UP polls: In Bisada, only 18 Muslims cast their votes
Authorities said there were 224 Muslim voters in Bisada of which just 18 cast their franchise in the village. All the 18 voters who cast their votes on Saturday were elderly.Updated: Feb 12, 2017, 00:22 IST
The village of Bisada, situated 50km from national capital Delhi, wore an eventful look on Saturday as the first phase of Uttar Pradesh assembly elections began across 79 constituencies.
The tiny hamlet — which usually wears an eerie silence echoing the 2015 lynching of 55-year-old Mohammad Ikhlaq— voted peacefully, authorities said.
The lynching, which was sparked by suspicions of cow slaughter on the night of September 15, contributed in a large way in changing the demographics of the village too.
Before Ikhlaq’s lynching, Bisada had 60 families. Over the last one-and-a-half-years, of the 60 families, 25 have relocated to different locations.
On Saturday, amid a tight security cover, four booths were set up inside Rana Sangram Singh Inter College in Bisada for 4,447 voters.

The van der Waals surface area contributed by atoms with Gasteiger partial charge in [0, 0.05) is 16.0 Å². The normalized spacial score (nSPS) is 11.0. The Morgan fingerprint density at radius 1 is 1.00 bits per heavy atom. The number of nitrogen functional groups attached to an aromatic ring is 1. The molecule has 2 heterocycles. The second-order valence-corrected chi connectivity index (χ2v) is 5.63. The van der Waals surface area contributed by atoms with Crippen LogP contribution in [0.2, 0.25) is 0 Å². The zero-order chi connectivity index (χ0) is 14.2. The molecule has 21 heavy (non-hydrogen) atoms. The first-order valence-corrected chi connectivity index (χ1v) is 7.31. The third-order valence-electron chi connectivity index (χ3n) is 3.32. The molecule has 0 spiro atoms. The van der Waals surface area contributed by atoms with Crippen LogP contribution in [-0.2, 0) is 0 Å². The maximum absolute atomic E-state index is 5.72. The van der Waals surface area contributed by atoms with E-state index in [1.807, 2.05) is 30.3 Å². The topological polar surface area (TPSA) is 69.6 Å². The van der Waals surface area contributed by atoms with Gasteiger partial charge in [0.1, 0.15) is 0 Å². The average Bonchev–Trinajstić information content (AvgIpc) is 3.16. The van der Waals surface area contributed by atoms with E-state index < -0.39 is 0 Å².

Authorities said there were 224 Muslim voters in Bisada of which just 18 cast their franchise in the village. All the 18 voters who cast their votes on Saturday were elderly.
The 18 Muslims of Bisada reached the polling station in two groups cast their votes. The men chose early morning to cast their franchise while women flocked in after 11 am to the polling station. Elaborate security arrangements had been put in place, with armed police personnel being deployed across the village.
None of the youngsters from the community came out to cast their votes to avoid any conflict at the polling centre.
“We have cast our votes to make sure everything remained normal. We couldn’t have stayed among the villagers peacefully if we didn’t do this,” said Haji Mohammad Tasneem, 71.
He added that none of the members of his community were approached by any candidates during the campaigning. The Muslim voters believe that their small number was insignificant to make any difference to any political party.
Sixty-six-year old Haji Abdul Sattar said the poor turnout among the community was cause of a reason. Sattar said youngsters were asked to stay indoors as the elders suspected that they might lose their cool in a charged atmosphere.
“For the last one week, tension has been gripping the village again. No one threatened us, but when we walk on streets, people do mutter under their breaths that the 14 accused who are in jail will be released soon. The youngsters from the Hindu community campaigned here for a party with the promise that those in jail for the lynching will be released. It does trigger a fear psychosis,” said Sattar.